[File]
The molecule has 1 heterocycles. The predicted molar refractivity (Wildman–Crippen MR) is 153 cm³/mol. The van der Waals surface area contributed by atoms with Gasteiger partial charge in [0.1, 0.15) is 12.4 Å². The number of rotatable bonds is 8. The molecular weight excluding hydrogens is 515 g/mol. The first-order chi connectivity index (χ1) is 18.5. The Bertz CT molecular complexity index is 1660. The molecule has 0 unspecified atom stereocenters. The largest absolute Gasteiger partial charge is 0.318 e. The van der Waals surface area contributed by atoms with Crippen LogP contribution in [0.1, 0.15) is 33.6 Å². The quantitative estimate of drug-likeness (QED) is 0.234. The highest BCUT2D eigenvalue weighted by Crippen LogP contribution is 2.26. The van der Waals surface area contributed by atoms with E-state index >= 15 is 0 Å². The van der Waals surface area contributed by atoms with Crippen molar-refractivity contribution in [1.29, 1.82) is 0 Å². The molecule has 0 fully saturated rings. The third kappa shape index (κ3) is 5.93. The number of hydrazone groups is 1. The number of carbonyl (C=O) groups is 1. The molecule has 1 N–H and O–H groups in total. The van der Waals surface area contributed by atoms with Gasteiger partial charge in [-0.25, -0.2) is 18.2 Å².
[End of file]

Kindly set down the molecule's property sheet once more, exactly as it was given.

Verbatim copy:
The molecule has 1 heterocycles. The predicted molar refractivity (Wildman–Crippen MR) is 153 cm³/mol. The van der Waals surface area contributed by atoms with Gasteiger partial charge in [0.1, 0.15) is 12.4 Å². The number of rotatable bonds is 8. The molecular weight excluding hydrogens is 515 g/mol. The first-order chi connectivity index (χ1) is 18.5. The Bertz CT molecular complexity index is 1660. The molecule has 0 unspecified atom stereocenters. The largest absolute Gasteiger partial charge is 0.318 e. The van der Waals surface area contributed by atoms with Crippen LogP contribution in [0.1, 0.15) is 33.6 Å². The quantitative estimate of drug-likeness (QED) is 0.234. The highest BCUT2D eigenvalue weighted by Crippen LogP contribution is 2.26. The van der Waals surface area contributed by atoms with E-state index >= 15 is 0 Å². The van der Waals surface area contributed by atoms with Crippen molar-refractivity contribution in [1.29, 1.82) is 0 Å². The molecule has 0 fully saturated rings. The third kappa shape index (κ3) is 5.93. The number of hydrazone groups is 1. The number of carbonyl (C=O) groups is 1. The molecule has 1 N–H and O–H groups in total. The van der Waals surface area contributed by atoms with Gasteiger partial charge in [-0.25, -0.2) is 18.2 Å².